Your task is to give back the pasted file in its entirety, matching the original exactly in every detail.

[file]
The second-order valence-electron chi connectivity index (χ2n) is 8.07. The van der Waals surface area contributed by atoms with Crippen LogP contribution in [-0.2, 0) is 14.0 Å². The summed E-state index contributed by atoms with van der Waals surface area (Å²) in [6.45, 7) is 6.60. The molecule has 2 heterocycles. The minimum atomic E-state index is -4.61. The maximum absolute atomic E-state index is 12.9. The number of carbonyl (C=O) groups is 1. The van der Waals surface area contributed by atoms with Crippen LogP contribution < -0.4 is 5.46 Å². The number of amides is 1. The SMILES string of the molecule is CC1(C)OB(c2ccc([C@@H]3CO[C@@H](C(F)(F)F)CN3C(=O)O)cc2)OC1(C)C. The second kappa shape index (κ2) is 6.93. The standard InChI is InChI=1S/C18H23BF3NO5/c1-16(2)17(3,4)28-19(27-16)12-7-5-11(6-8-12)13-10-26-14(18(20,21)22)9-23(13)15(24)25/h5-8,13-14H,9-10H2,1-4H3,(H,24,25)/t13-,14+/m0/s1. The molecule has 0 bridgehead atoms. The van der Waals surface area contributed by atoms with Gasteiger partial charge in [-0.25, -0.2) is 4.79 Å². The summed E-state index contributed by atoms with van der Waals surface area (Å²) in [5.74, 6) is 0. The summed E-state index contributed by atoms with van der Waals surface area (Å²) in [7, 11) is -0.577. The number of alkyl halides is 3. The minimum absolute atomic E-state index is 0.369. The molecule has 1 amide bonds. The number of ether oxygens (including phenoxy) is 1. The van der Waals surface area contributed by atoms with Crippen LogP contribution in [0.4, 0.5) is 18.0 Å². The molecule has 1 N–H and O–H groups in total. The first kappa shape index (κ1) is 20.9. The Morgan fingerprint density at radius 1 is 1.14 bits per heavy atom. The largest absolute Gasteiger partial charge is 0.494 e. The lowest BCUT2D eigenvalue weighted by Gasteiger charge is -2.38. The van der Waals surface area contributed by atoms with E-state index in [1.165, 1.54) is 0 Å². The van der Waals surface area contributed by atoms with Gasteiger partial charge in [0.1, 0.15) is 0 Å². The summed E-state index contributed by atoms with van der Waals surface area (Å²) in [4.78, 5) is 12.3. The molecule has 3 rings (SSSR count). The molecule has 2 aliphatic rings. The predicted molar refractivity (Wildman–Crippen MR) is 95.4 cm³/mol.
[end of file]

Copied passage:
The second-order valence-electron chi connectivity index (χ2n) is 8.07. The van der Waals surface area contributed by atoms with Crippen LogP contribution in [-0.2, 0) is 14.0 Å². The summed E-state index contributed by atoms with van der Waals surface area (Å²) in [6.45, 7) is 6.60. The molecule has 2 heterocycles. The minimum atomic E-state index is -4.61. The maximum absolute atomic E-state index is 12.9. The number of carbonyl (C=O) groups is 1. The van der Waals surface area contributed by atoms with Crippen LogP contribution < -0.4 is 5.46 Å². The number of amides is 1. The SMILES string of the molecule is CC1(C)OB(c2ccc([C@@H]3CO[C@@H](C(F)(F)F)CN3C(=O)O)cc2)OC1(C)C. The second kappa shape index (κ2) is 6.93. The standard InChI is InChI=1S/C18H23BF3NO5/c1-16(2)17(3,4)28-19(27-16)12-7-5-11(6-8-12)13-10-26-14(18(20,21)22)9-23(13)15(24)25/h5-8,13-14H,9-10H2,1-4H3,(H,24,25)/t13-,14+/m0/s1. The molecule has 0 bridgehead atoms. The van der Waals surface area contributed by atoms with Gasteiger partial charge in [-0.25, -0.2) is 4.79 Å². The summed E-state index contributed by atoms with van der Waals surface area (Å²) in [5.74, 6) is 0. The summed E-state index contributed by atoms with van der Waals surface area (Å²) in [7, 11) is -0.577. The number of alkyl halides is 3. The minimum absolute atomic E-state index is 0.369. The molecule has 1 amide bonds. The number of ether oxygens (including phenoxy) is 1. The van der Waals surface area contributed by atoms with Crippen LogP contribution in [0.4, 0.5) is 18.0 Å². The molecule has 1 N–H and O–H groups in total. The first kappa shape index (κ1) is 20.9. The Morgan fingerprint density at radius 1 is 1.14 bits per heavy atom. The largest absolute Gasteiger partial charge is 0.494 e. The lowest BCUT2D eigenvalue weighted by Gasteiger charge is -2.38. The van der Waals surface area contributed by atoms with E-state index in [1.165, 1.54) is 0 Å². The van der Waals surface area contributed by atoms with Gasteiger partial charge in [0.1, 0.15) is 0 Å². The summed E-state index contributed by atoms with van der Waals surface area (Å²) in [4.78, 5) is 12.3. The molecule has 3 rings (SSSR count). The molecule has 2 aliphatic rings. The predicted molar refractivity (Wildman–Crippen MR) is 95.4 cm³/mol.